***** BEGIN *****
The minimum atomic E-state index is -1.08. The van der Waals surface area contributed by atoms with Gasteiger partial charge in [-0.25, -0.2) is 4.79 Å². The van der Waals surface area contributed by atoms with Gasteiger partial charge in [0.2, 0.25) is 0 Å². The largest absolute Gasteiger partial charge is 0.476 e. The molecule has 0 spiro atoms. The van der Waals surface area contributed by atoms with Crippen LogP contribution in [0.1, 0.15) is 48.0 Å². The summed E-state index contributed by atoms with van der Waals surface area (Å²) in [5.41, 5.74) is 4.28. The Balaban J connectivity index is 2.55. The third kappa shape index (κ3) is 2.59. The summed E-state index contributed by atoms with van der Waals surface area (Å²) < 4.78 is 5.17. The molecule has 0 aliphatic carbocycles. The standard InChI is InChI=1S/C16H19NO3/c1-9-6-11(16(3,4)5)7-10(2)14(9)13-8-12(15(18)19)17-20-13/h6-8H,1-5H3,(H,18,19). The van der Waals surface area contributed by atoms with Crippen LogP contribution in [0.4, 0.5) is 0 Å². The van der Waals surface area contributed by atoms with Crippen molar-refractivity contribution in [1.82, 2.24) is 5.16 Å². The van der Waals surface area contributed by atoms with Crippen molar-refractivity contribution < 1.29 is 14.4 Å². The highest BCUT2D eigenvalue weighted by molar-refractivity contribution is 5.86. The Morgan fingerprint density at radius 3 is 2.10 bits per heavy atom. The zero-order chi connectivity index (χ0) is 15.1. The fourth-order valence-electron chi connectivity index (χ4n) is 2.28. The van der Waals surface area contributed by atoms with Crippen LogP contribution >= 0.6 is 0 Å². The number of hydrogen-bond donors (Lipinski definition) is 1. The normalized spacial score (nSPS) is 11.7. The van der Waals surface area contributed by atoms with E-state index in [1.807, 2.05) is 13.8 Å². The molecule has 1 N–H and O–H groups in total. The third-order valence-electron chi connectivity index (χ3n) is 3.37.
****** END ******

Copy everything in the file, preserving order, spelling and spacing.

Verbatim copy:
The minimum atomic E-state index is -1.08. The van der Waals surface area contributed by atoms with Gasteiger partial charge in [-0.25, -0.2) is 4.79 Å². The van der Waals surface area contributed by atoms with Gasteiger partial charge in [0.2, 0.25) is 0 Å². The largest absolute Gasteiger partial charge is 0.476 e. The molecule has 0 spiro atoms. The van der Waals surface area contributed by atoms with Crippen LogP contribution in [0.1, 0.15) is 48.0 Å². The summed E-state index contributed by atoms with van der Waals surface area (Å²) in [5.41, 5.74) is 4.28. The Balaban J connectivity index is 2.55. The third kappa shape index (κ3) is 2.59. The summed E-state index contributed by atoms with van der Waals surface area (Å²) < 4.78 is 5.17. The molecule has 0 aliphatic carbocycles. The standard InChI is InChI=1S/C16H19NO3/c1-9-6-11(16(3,4)5)7-10(2)14(9)13-8-12(15(18)19)17-20-13/h6-8H,1-5H3,(H,18,19). The van der Waals surface area contributed by atoms with Crippen LogP contribution in [0.4, 0.5) is 0 Å². The van der Waals surface area contributed by atoms with Crippen molar-refractivity contribution in [1.82, 2.24) is 5.16 Å². The van der Waals surface area contributed by atoms with Crippen molar-refractivity contribution < 1.29 is 14.4 Å². The highest BCUT2D eigenvalue weighted by molar-refractivity contribution is 5.86. The Morgan fingerprint density at radius 3 is 2.10 bits per heavy atom. The zero-order chi connectivity index (χ0) is 15.1. The fourth-order valence-electron chi connectivity index (χ4n) is 2.28. The van der Waals surface area contributed by atoms with Crippen LogP contribution >= 0.6 is 0 Å². The number of hydrogen-bond donors (Lipinski definition) is 1. The normalized spacial score (nSPS) is 11.7. The van der Waals surface area contributed by atoms with E-state index in [1.807, 2.05) is 13.8 Å². The molecule has 1 N–H and O–H groups in total. The third-order valence-electron chi connectivity index (χ3n) is 3.37.